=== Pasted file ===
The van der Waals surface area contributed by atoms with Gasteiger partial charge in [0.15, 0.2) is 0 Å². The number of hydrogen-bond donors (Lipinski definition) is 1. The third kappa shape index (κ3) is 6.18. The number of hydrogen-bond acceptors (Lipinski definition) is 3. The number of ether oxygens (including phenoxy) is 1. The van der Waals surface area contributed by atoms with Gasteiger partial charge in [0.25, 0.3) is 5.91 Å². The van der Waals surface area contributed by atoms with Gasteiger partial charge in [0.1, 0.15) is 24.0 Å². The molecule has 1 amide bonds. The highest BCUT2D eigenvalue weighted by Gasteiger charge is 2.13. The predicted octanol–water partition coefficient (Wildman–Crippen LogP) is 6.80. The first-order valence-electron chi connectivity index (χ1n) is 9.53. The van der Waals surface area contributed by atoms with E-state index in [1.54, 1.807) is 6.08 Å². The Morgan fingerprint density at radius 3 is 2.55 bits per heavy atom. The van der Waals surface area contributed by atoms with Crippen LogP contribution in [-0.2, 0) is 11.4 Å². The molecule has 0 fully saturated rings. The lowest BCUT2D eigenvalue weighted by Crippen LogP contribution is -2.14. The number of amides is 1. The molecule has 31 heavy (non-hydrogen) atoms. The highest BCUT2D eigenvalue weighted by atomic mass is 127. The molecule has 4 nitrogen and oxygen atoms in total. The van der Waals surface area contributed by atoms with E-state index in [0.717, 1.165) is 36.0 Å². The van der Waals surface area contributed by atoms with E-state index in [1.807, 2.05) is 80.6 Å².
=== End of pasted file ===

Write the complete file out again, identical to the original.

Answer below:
The van der Waals surface area contributed by atoms with Gasteiger partial charge in [0.15, 0.2) is 0 Å². The number of hydrogen-bond donors (Lipinski definition) is 1. The third kappa shape index (κ3) is 6.18. The number of hydrogen-bond acceptors (Lipinski definition) is 3. The number of ether oxygens (including phenoxy) is 1. The van der Waals surface area contributed by atoms with Gasteiger partial charge in [0.25, 0.3) is 5.91 Å². The van der Waals surface area contributed by atoms with Gasteiger partial charge in [0.1, 0.15) is 24.0 Å². The molecule has 1 amide bonds. The highest BCUT2D eigenvalue weighted by Gasteiger charge is 2.13. The predicted octanol–water partition coefficient (Wildman–Crippen LogP) is 6.80. The first-order valence-electron chi connectivity index (χ1n) is 9.53. The van der Waals surface area contributed by atoms with E-state index in [1.54, 1.807) is 6.08 Å². The Morgan fingerprint density at radius 3 is 2.55 bits per heavy atom. The van der Waals surface area contributed by atoms with Crippen LogP contribution in [-0.2, 0) is 11.4 Å². The molecule has 0 fully saturated rings. The lowest BCUT2D eigenvalue weighted by Crippen LogP contribution is -2.14. The number of amides is 1. The molecule has 31 heavy (non-hydrogen) atoms. The highest BCUT2D eigenvalue weighted by atomic mass is 127. The molecule has 4 nitrogen and oxygen atoms in total. The van der Waals surface area contributed by atoms with E-state index in [0.717, 1.165) is 36.0 Å². The van der Waals surface area contributed by atoms with E-state index in [1.807, 2.05) is 80.6 Å².